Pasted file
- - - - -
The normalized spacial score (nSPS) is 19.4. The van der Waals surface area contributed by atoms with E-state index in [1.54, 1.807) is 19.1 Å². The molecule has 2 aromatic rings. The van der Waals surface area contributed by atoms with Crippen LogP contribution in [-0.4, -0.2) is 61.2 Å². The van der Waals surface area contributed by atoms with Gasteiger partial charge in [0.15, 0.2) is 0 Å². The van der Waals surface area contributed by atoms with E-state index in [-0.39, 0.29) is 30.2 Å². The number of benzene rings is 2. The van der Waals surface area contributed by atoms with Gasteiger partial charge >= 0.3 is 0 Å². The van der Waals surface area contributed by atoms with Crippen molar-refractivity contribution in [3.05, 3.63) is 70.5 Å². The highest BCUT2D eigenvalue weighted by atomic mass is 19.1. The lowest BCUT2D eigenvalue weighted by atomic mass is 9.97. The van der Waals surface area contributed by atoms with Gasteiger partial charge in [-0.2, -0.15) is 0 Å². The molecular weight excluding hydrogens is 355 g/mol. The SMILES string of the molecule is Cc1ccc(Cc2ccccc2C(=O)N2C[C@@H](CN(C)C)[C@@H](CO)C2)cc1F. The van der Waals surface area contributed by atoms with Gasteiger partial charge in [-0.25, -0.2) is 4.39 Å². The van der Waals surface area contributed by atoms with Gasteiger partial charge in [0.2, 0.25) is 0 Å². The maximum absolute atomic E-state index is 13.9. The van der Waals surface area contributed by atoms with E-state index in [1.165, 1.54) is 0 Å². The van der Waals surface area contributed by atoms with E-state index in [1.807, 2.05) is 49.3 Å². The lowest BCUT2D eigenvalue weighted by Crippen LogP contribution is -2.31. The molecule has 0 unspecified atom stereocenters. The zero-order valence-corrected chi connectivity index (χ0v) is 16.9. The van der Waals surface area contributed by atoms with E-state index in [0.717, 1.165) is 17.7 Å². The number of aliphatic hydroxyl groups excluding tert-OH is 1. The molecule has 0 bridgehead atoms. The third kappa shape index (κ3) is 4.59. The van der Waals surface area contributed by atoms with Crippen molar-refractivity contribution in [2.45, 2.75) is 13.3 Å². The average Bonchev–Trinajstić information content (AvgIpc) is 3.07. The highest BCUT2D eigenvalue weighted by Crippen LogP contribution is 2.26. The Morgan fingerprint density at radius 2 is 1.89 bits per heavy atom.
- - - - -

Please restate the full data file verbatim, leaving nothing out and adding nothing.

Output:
The normalized spacial score (nSPS) is 19.4. The van der Waals surface area contributed by atoms with E-state index in [1.54, 1.807) is 19.1 Å². The molecule has 2 aromatic rings. The van der Waals surface area contributed by atoms with Crippen LogP contribution in [-0.4, -0.2) is 61.2 Å². The van der Waals surface area contributed by atoms with Gasteiger partial charge in [0.15, 0.2) is 0 Å². The van der Waals surface area contributed by atoms with E-state index in [-0.39, 0.29) is 30.2 Å². The number of benzene rings is 2. The van der Waals surface area contributed by atoms with Gasteiger partial charge >= 0.3 is 0 Å². The van der Waals surface area contributed by atoms with Crippen molar-refractivity contribution in [3.05, 3.63) is 70.5 Å². The highest BCUT2D eigenvalue weighted by atomic mass is 19.1. The lowest BCUT2D eigenvalue weighted by atomic mass is 9.97. The van der Waals surface area contributed by atoms with Gasteiger partial charge in [-0.2, -0.15) is 0 Å². The molecular weight excluding hydrogens is 355 g/mol. The SMILES string of the molecule is Cc1ccc(Cc2ccccc2C(=O)N2C[C@@H](CN(C)C)[C@@H](CO)C2)cc1F. The van der Waals surface area contributed by atoms with Gasteiger partial charge in [-0.25, -0.2) is 4.39 Å². The van der Waals surface area contributed by atoms with Gasteiger partial charge in [0.2, 0.25) is 0 Å². The maximum absolute atomic E-state index is 13.9. The van der Waals surface area contributed by atoms with E-state index in [1.165, 1.54) is 0 Å². The van der Waals surface area contributed by atoms with E-state index in [1.807, 2.05) is 49.3 Å². The lowest BCUT2D eigenvalue weighted by Crippen LogP contribution is -2.31. The molecule has 0 unspecified atom stereocenters. The zero-order valence-corrected chi connectivity index (χ0v) is 16.9. The van der Waals surface area contributed by atoms with E-state index in [0.717, 1.165) is 17.7 Å². The number of aliphatic hydroxyl groups excluding tert-OH is 1. The molecule has 0 bridgehead atoms. The third kappa shape index (κ3) is 4.59. The van der Waals surface area contributed by atoms with Crippen molar-refractivity contribution in [2.45, 2.75) is 13.3 Å². The average Bonchev–Trinajstić information content (AvgIpc) is 3.07. The highest BCUT2D eigenvalue weighted by Crippen LogP contribution is 2.26. The Morgan fingerprint density at radius 2 is 1.89 bits per heavy atom.